What is the YOUR RHEUM?

Your Rheum is a group for people in the UK aged 11-24 years who have a diagnosed rheumatic condition. Your Rheum provides an easy way for young people to understand and get involved in rheumatology research that is relevant to them. For example understanding why certain medications have side effects or developing tools such as website to help young people manage their condition.

The aim of this group is to make sure that the research that happens about conditions such as JIA, Lupus, Fibromyalgia,or Scleroderma means something to the young people it affects, reflecting what’s important to them and not just what is important to the researchers.

Your Rheum has been set up by the Barbara Ansell National Network for Adolescent Rheumatology (BANNAR). BANNAR is a group of rheumatology professionals (such as doctors and researchers) from across the UK who undertake research into rheumatology conditions.   BANNAR is funded by Arthritis Research UK.

The Public Programmes Team, support BANNAR in organising and facilitating the group. The Public Programmes Team is a small organisation based in Manchester who work on projects that help get patients and the public involved in the wide range of healthcare research going on across the country.

Why is it important that Young People are involved in research?

If someone was to go and redecorate your bedroom and they did not ask you how you wanted it doing, how would they know what to do to make sure it was right for you, and that you liked it?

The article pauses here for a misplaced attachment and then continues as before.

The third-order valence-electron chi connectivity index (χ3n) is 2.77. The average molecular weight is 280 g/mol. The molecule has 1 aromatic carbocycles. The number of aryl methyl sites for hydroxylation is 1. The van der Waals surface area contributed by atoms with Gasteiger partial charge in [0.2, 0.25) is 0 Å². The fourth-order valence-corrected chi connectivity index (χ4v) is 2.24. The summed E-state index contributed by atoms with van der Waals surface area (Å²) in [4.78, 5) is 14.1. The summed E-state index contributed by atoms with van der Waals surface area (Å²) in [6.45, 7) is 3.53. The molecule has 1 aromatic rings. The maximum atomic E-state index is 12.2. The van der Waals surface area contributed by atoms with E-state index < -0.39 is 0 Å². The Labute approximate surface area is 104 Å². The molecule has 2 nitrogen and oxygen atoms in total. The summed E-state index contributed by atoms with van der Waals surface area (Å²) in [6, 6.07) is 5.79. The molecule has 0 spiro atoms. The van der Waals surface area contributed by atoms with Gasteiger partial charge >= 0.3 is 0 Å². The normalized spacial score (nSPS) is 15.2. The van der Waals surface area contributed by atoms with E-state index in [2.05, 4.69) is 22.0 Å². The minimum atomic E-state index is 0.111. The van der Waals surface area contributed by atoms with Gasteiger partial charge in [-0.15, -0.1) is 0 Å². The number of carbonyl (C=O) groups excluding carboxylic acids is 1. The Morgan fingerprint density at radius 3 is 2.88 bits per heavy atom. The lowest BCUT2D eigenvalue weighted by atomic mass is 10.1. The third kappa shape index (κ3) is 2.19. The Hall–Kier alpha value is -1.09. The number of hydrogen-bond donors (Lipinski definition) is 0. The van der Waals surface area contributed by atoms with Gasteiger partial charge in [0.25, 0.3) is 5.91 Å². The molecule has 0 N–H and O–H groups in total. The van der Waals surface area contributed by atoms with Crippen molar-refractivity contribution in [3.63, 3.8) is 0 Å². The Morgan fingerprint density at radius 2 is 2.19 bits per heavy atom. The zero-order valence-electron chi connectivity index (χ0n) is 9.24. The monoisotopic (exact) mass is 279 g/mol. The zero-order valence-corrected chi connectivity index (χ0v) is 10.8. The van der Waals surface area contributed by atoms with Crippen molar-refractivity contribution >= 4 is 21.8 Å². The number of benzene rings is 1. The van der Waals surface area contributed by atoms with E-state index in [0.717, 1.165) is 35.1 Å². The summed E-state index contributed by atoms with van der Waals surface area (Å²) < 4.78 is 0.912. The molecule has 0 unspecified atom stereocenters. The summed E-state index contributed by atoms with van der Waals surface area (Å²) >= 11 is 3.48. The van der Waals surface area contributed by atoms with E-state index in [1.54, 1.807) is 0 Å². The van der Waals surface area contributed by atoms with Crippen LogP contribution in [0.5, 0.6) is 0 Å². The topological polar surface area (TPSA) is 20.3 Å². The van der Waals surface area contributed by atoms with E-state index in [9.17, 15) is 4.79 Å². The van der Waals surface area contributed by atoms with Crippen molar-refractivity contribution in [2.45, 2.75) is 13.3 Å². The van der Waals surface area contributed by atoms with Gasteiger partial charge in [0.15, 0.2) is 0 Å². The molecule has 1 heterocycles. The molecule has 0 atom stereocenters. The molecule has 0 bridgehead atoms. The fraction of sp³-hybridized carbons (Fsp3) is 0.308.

This is the same with research, there is a lot of research being done in rheumatology, however if researchers do not ask people with rheumatic conditions how best to do their research, how can they be sure they are doing it in the best way or that they are investigating the most important issues for you?

Researchers do not always have experience of the health condition, illness or disease that they are researching. It is important that patients, service users and carers provide their personal experiences and perspectives to guide the design and delivery of health research.

Involving patients and the public in research is so important to ensure research is relevant, fits your needs and is being conducted as effectively as possible.

There is also a lack of young people’s opinions in the area of rheumatology research  and so getting involved in YOUR RHEUM is a great opportunity to be amongst the first young people telling researchers what you want and need.

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